• Another possible unintended consequence is increased odor emission from a long-term storage; removal of coarse solid organic matter results in little to no crust on the storage and this can affect daily farmstead odor emissions.

Industry Uptake

  • Rotary screen solid-liquid separation technology has been used by dairy farms that employ flush cleaning of barns located in temperate climates but more so by farms to provide primary solids separation as part of an integrated manure treatment system.

Technology Maturity

  • Rotary screen separation of dilute manure is a mature technology.
  • Rotary screens are all basically the same with some variation in the screen size, solids conveyance fighting, and drum speed.

Primary Benefits

  • Removal of organic matter in theory can contribute to manure storage odor reduction overall, but in practice daily odor emission can be more noticeable.
  • Reduce organic matter loading to storages/lagoons.
  • Reduce GHG emissions from long-term storages.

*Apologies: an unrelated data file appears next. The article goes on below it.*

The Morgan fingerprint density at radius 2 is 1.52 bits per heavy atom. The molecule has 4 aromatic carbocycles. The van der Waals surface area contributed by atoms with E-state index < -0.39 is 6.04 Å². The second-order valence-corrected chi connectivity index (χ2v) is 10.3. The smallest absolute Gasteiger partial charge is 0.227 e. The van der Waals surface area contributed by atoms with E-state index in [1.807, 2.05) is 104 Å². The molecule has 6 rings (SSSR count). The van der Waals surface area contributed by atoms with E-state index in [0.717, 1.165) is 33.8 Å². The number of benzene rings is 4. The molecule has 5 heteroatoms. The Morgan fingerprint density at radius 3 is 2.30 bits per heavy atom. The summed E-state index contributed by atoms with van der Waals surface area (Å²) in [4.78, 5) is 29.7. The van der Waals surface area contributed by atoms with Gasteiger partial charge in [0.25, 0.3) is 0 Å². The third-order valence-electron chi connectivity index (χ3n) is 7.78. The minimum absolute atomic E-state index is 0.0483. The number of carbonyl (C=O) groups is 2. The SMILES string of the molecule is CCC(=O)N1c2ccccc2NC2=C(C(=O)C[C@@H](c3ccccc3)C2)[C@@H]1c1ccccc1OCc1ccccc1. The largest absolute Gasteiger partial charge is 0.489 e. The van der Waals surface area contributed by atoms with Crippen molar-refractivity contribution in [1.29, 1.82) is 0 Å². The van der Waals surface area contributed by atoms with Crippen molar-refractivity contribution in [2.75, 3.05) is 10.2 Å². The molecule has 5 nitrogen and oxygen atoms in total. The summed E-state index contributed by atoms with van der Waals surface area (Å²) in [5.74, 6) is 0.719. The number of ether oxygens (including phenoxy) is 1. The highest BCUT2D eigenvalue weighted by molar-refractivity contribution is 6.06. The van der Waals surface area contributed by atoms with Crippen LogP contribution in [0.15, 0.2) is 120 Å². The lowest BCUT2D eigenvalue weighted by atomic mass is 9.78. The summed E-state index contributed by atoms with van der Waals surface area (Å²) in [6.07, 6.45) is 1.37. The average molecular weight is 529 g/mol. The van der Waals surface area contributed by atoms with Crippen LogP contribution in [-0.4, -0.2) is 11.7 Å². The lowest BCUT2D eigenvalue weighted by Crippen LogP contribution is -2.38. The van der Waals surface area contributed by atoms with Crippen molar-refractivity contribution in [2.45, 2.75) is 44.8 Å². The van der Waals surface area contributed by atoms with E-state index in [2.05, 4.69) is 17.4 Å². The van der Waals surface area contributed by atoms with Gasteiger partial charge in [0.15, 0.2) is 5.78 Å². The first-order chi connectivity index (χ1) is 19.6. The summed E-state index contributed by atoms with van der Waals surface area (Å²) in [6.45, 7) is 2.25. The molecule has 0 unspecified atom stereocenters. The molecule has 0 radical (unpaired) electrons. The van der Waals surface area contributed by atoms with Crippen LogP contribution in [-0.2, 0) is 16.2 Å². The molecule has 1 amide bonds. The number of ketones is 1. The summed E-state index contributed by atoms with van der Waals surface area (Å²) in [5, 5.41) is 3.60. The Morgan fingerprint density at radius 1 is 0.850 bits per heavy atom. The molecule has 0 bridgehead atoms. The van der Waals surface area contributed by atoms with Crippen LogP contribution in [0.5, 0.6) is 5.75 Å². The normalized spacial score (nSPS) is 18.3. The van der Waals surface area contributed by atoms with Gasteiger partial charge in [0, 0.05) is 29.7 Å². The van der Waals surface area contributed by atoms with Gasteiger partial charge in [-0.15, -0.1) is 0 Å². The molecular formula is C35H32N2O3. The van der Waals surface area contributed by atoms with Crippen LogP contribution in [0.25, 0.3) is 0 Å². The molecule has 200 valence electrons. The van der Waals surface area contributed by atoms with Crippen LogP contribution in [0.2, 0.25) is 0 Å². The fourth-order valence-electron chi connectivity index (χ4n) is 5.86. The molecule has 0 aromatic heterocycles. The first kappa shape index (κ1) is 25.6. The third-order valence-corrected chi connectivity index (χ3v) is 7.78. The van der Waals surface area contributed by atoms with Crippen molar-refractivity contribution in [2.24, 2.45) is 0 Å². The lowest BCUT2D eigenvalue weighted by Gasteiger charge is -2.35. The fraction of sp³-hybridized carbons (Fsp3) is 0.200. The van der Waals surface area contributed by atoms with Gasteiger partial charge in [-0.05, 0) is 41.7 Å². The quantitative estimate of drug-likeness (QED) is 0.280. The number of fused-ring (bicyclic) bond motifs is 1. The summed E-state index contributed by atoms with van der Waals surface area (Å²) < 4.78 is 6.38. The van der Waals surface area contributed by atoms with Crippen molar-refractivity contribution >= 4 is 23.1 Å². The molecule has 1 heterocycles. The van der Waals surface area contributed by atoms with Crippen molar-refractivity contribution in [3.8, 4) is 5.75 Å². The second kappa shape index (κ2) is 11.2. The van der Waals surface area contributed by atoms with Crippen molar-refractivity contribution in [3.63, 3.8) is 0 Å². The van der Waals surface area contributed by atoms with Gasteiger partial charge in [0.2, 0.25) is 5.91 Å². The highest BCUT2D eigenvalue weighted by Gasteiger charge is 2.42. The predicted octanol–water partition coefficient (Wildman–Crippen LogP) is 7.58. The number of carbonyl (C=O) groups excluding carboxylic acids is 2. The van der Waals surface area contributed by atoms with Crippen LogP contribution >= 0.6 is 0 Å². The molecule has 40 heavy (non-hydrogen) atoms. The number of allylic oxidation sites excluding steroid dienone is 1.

• Use of separated solids for stall bedding/compost media.

Secondary Benefits

  • Pre-treatment for subsequent manure treatment processes.
  • Nutrient separation – about 20% of the mass of the original manure nutrient mass is contained in the separated solids.
  • Solid-liquid separation provides the opportunity for farms to more easily pump manure long distances thus reducing manure hauling with tanker trucks.

How it Works

  • Rotary screen solid-liquid separation only works on very dilute manure slurries.
  • Dilute slurry is aggregated from source barns in an influent pit.
  • Agitators (pump or impeller) are used to homogenize pit contents.
  • Submerged or shaft-driven centrifugal pumps convey pit contents to the inlet of a rotary screen separator.
  • Rotary screen separators are normally placed at higher elevation, so the separated solids can drop by gravity and accumulate in a pile for a short time, up to a few days.
  • Influent is injected either on the outer face or the inner face of the rotary screen based on the over design of the separator.
  • The included screen bar allows liquids to fall through the screen while separated solids are conveyed by flighting affixed to the screen to a designated discharge location.
  • The separated liquid gravity flows or is pumped to long-term storage of next treatment step.
  • Separated solids are removed from pile normally by a payloader.
  • Some rotary screens are outfitted with fresh water spray nozzles to prevent clogging of the screen with solids. They may also include brushes used for the same reason.